On shore-leave in Lisbon for the crew of HMS Diana, Master-at-Arms ‘Toby’ Toberman (Freddie Fletcher) discovers a foreign exchange officer losing heavily in a casino and having his losses paid for by a woman with a British passport in the name of ‘Z Summers’.
He makes an official complaint about the behaviour of an officer and the following day he is knocked unconscious and thrown overboard. When a verdict of accidental death is brought, CPO ‘Chalky’ White (Larry Lamb) accuses the Navy of a cover-up.
Chalky tries to find more information about the officer at the casino but draws a blank and discovers that the naval police are after him. Going on the run and determined to find the truth – he tracks down ‘Z Summers’, who is in fact WRNS officer Zoe Summers (“Little” Nell Campbell of Rocky Horror Picture Show fame). But after Wren Summers tries to run him down in a car, she is murdered in her flat.
Naval Intelligence finds Chalky and he agrees to co-operate with them when they explain that the mysterious events are due to their attempt to expose an espionage plot by the Russian state. The exchange officer at the casino was a Russian called Kobahl (Maurice Colbourne).
Toberman had written a letter exposing the truth, and posted it in Portugal. Kobahl discovers the letter and takes Toberman’s widow, Jean (Victoria Fairbrother) hostage, demanding free passage to a Russian warship berthed at Portsmouth.
Lieutenant Commander Kobahl
CPO ‘Chalky’ White
MAA ‘Toby’ Toberman
Anthony Skipling (Ian McKellen) meets eccentric naturalist Foster (David Howey) on a train. Foster forgets one of his tape-recordings and leaves it behind but when Skipling plays it – amongst ambient barroom sounds – he hears the hushed tones of two men plotting to kill him on 28 February.
When he goes to the police, all the sounds are there except those of the two men.
Skipling turns to the Samaritans for help. He also turns to his ex-wife, Doris (Gwyneth Powell) but learns that she is now “married” to Mountjoy (Cyril Shaps) – an eccentric millionaire with a voice just like the one heard on the tape.
In his search for the truth, he is befriended by Susie (Kate Coleridge) who used to counsel him at the Samaritans when his wife left him.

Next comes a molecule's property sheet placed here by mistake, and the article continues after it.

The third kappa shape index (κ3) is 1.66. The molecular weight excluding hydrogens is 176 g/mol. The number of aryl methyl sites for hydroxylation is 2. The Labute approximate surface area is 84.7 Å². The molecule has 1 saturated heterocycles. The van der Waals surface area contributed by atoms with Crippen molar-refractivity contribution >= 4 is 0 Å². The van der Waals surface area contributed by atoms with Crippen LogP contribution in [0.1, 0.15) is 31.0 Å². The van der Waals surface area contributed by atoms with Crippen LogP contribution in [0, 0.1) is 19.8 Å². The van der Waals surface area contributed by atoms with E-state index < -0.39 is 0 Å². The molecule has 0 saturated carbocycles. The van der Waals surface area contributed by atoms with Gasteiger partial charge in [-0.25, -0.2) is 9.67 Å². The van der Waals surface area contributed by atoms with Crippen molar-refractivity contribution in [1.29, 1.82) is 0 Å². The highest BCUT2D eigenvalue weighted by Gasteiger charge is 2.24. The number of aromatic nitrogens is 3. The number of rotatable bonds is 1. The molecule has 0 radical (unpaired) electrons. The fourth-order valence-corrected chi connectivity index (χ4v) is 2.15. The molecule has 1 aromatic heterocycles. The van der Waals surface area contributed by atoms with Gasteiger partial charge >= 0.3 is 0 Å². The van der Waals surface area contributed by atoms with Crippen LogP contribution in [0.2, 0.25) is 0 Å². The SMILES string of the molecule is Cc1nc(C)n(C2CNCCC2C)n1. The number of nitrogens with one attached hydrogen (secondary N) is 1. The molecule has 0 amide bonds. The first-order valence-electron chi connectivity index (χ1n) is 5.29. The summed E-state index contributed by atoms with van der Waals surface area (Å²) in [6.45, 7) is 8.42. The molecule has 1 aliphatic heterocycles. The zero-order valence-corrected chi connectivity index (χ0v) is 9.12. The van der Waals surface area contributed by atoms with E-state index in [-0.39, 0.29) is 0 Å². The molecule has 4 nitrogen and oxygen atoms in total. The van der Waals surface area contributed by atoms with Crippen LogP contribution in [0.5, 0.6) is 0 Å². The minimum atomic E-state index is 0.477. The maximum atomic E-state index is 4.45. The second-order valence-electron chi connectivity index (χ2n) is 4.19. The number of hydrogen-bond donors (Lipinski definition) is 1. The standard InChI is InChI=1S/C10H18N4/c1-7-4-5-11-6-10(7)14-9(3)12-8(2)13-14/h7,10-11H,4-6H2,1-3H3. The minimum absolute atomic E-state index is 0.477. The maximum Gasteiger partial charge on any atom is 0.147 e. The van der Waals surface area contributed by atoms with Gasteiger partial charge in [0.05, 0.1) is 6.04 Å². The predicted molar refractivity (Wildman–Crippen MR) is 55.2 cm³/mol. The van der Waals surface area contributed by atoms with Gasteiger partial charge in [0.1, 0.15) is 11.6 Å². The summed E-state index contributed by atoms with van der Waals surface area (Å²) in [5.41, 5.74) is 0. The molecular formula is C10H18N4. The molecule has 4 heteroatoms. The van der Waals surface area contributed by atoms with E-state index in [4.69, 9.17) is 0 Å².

28 February arrives and Skipling tries valiantly to behave as if everything is normal. But when confronted by Mountjoy on a railway platform he lashes out and accidentally knocks him into the path of an oncoming train.
Mr Skipling is sent to Broadmoor Prison for murder, while Doris, her chauffeur (actually Foster) and Susie celebrate the success of their plan. They have framed Mr Skipling and will inherit a vast fortune.
Fear of God
Reporter Paul Marriott (Bryan Marshall) sees a girl fall past his window and rushes outside to find she is dead.
He discovers the girl – called Rosamund (Susan Sheridan) – had been squatting in his attic, and becomes suspicious when Special Branch turn up. He discovers the dead girl belonged to a sect called `The Regiment of God’.
Finding his flat bugged, and hearing of the cult’s use of sound as a weapon, Paul is drawn deeper into the mystery of Rosamund’s death.
Paul is assaulted by a mysterious noise in his flat, but manages to make a recording of it before finally passing out. He feels there’s a link to this and the “music room” of the Regiment of God mentioned in Ros’s diary – and also notices he’s being covertly followed by cult members.
He and Rosamund’s sister Nicola (Madeline Church) track down Rosamund’s boyfriend and they all travel to the cult’s HQ to try to find out the truth about her and the music room.
After serving a four-year sentence for manslaughter, Peter Curtis (Ian McShane) sets off on a road trip to the South coast to buy a boat, accompanied by hitchhiker Celia (Wendy Morgan).
He notices a man following him and starts to discover the truth about what happened four years ago – a mystery which takes him to the coastal village of Leremouth.
The four episodes were later bundled together as a made-for-TV movie.
The Circe Complex
Jeweller Tom Foreman (Trevor Martin) has hidden £400,000-worth of jewellery from a robbery and is in prison serving a long sentence for the murder of a policeman. His wife, Val (Beth Morris), has a plan for aiding Tom’s escape.
In Prison, Tom’s health begins to deteriorate and he is diagnosed with a brain tumour. His prison psychiatrist Ollie Milton (Alan David) – who is also Val’s lover – kills him and tries to frame ex-con “Cat” Devlin (Michael Deeks) while he goes slowly mad trying to decipher the meaning behind Tom’s last words on the whereabouts of the loot . . .
Detective Sgt Dave Bannister
Detective Inspector Sayers
Detective Sgt Rees